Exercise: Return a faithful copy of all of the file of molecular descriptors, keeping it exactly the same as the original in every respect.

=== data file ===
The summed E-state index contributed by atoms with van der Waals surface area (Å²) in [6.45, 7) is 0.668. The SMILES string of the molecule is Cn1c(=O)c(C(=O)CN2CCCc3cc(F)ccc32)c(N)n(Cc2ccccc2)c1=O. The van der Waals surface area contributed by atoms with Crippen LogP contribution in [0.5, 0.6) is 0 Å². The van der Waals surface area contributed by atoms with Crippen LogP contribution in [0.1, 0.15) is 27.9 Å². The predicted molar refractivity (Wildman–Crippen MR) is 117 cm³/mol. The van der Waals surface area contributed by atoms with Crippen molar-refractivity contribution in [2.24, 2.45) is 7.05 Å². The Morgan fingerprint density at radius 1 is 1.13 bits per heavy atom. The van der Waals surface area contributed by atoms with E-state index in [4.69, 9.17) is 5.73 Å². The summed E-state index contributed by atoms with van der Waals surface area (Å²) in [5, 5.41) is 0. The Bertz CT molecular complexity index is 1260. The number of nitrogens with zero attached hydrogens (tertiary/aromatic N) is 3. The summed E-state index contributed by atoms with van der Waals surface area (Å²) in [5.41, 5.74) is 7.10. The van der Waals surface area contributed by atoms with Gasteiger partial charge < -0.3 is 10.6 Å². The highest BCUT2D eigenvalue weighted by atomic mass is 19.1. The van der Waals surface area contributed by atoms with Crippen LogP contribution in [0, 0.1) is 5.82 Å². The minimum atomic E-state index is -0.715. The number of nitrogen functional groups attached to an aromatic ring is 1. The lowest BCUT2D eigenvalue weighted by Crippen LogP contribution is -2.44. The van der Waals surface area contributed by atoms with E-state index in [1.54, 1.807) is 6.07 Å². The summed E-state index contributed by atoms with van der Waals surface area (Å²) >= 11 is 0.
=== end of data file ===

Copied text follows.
The summed E-state index contributed by atoms with van der Waals surface area (Å²) in [6.45, 7) is 0.668. The SMILES string of the molecule is Cn1c(=O)c(C(=O)CN2CCCc3cc(F)ccc32)c(N)n(Cc2ccccc2)c1=O. The van der Waals surface area contributed by atoms with Crippen LogP contribution in [0.5, 0.6) is 0 Å². The van der Waals surface area contributed by atoms with Crippen LogP contribution in [0.1, 0.15) is 27.9 Å². The predicted molar refractivity (Wildman–Crippen MR) is 117 cm³/mol. The van der Waals surface area contributed by atoms with Crippen molar-refractivity contribution in [2.24, 2.45) is 7.05 Å². The Morgan fingerprint density at radius 1 is 1.13 bits per heavy atom. The van der Waals surface area contributed by atoms with E-state index in [4.69, 9.17) is 5.73 Å². The summed E-state index contributed by atoms with van der Waals surface area (Å²) in [5, 5.41) is 0. The Bertz CT molecular complexity index is 1260. The number of nitrogens with zero attached hydrogens (tertiary/aromatic N) is 3. The summed E-state index contributed by atoms with van der Waals surface area (Å²) in [5.41, 5.74) is 7.10. The van der Waals surface area contributed by atoms with Gasteiger partial charge < -0.3 is 10.6 Å². The highest BCUT2D eigenvalue weighted by atomic mass is 19.1. The van der Waals surface area contributed by atoms with Crippen LogP contribution in [0, 0.1) is 5.82 Å². The minimum atomic E-state index is -0.715. The number of nitrogen functional groups attached to an aromatic ring is 1. The lowest BCUT2D eigenvalue weighted by Crippen LogP contribution is -2.44. The van der Waals surface area contributed by atoms with E-state index in [1.54, 1.807) is 6.07 Å². The summed E-state index contributed by atoms with van der Waals surface area (Å²) >= 11 is 0.